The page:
Court of Appeal clarifies law relating to certificates of lawfulness of proposed use or development
The Government of the Republic of France v the Royal Borough of Kensington and Chelsea, the Crown Estate Commissioners & Mr and Mrs Jonathan Hunt  ewca civ 429
Judgment 12th June 2017
In a wide-ranging judgment the Court of Appeal has rejected a judicial review challenge by the French Government to the issuing of a certificate of lawfulness of proposed use and development under s.192 of the Town and Country Planning Act 1990 (the s.192 certificate) and upheld a challenge against the issuing of a certificate of lawfulness of proposed works under s.26H of the Listed Buildings Act 1990 (the s26H certificate). In doing so the Court has clarified the law in a number of important areas.
The case concerned 10 Kensington Palace Gardens (’10KPG’), a listed building that is subject to a long lease held by the Interested Parties Mr and Mrs Hunt (‘the IPs’). The building next door is occupied by the French Ambassador as her official residence. The IPs wished to redevelop 10 KPG and had made a number of applications for planning permission and listed building consent. In August 2008 planning permission and listed building consent had been granted. In November 2010 a new listed building consent was granted.
The Court, in summary:
(i) Rejected the contention of the French Government that a s.192 certificate for proposed works was ultra vires merely because the application had relied on showing that past works relating to the 2008 permission had ‘begun’ so as to allow lawful certification of future proposed works.
(ii) Clarified how sections 192 and 191 of the TCPA 1990 are intended by Parliament to operate together and so rejected the ‘fundamental misunderstanding’ of the provisions by the French Government.
(iii) Provided important guidance on the construction and use of s.26H LBA 1990. In addressing a new ground (not pursued before Holgate J in the High Court) the CA held that s.26H was to be construed in a restrictive way for use in cases where the only issue to be determined is whether works would affect the character of the building as a building of special architectural or historic interest.
(iv) Clarified what was meant in law by works being ‘begun’ under section 18 and a ‘material start’ under s.26H of the LBA 1990.
(v) Explained the extent of the requirements on Councils to consult on applications for certificates and the extent of any duty on a decision maker to take steps to obtain information under s.192 or s.26H. The Court firmly rejected the French Government’s claim that it had a legitimate expectation to be consulted in this case and dismissed the suggestion that the Council had acted irrationally or unreasonably in any way.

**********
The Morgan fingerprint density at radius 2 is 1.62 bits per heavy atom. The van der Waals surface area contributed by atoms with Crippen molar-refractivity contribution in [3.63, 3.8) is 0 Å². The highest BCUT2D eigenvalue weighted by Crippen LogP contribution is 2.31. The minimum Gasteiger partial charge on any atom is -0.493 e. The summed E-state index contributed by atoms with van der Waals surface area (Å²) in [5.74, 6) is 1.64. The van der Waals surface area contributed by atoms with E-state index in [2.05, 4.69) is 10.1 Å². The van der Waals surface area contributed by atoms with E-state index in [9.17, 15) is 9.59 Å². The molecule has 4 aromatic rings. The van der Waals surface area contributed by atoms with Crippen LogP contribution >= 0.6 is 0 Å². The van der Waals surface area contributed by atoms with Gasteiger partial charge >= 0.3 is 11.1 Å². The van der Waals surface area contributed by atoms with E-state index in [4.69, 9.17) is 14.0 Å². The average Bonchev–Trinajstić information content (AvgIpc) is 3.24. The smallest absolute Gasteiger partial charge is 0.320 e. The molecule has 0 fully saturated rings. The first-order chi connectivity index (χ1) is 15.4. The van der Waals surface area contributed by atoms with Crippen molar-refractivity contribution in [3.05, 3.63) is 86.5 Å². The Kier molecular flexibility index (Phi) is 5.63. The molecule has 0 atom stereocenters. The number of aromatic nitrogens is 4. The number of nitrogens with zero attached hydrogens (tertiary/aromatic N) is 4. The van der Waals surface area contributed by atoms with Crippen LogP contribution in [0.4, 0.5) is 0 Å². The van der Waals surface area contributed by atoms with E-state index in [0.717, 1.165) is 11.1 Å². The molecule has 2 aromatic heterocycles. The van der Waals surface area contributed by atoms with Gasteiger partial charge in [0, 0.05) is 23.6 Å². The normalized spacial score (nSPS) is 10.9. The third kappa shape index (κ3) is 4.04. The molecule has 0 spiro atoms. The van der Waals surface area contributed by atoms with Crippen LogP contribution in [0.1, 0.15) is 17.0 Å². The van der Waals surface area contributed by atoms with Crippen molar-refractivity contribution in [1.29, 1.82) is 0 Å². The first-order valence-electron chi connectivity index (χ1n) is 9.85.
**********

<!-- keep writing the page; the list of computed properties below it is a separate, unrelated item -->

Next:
(vi) Clarified the role of intention in the context of commencement of development and the approach to discerning whether operations were ‘referable’ to a planning consent.
(vii) Held that the 2010 consent was a freestanding one.
As the Court recognised, the real complaint by the French Government was about the merits of the decisions with regard to the granting of planning and listed building consents and the adverse effects that it considered the works would have upon the residence of the Ambassador. However the Court made clear that it was not prepared to assist the French Government in that regard as the judgment related solely to issues of law and whether there existed power to issue the certificates. But in upholding the s.192 certificate the IP now has a clear affirmation that the building works and use it intends to carry out pursuant to the 2008 planning permission are lawful. The quashing of the s.26H certificate is merely an indication that no power exists in the statutory scheme to issue a certificate in such circumstances because s.26H does not cover the position before the court and was not intended to replicate s.192. The Court was not saying – despite the French Government requesting it to do so – that the Listed building works in issue had not in fact been begun so as to secure the Listed building consent. Rather the Court was merely indicating that no statutory power existed to certify that the works were lawful. In truth, the new guidance provided as to the meaning of begun in the context of Listed building works will have provided little comfort for the French Government at all in their attempts to prevent development.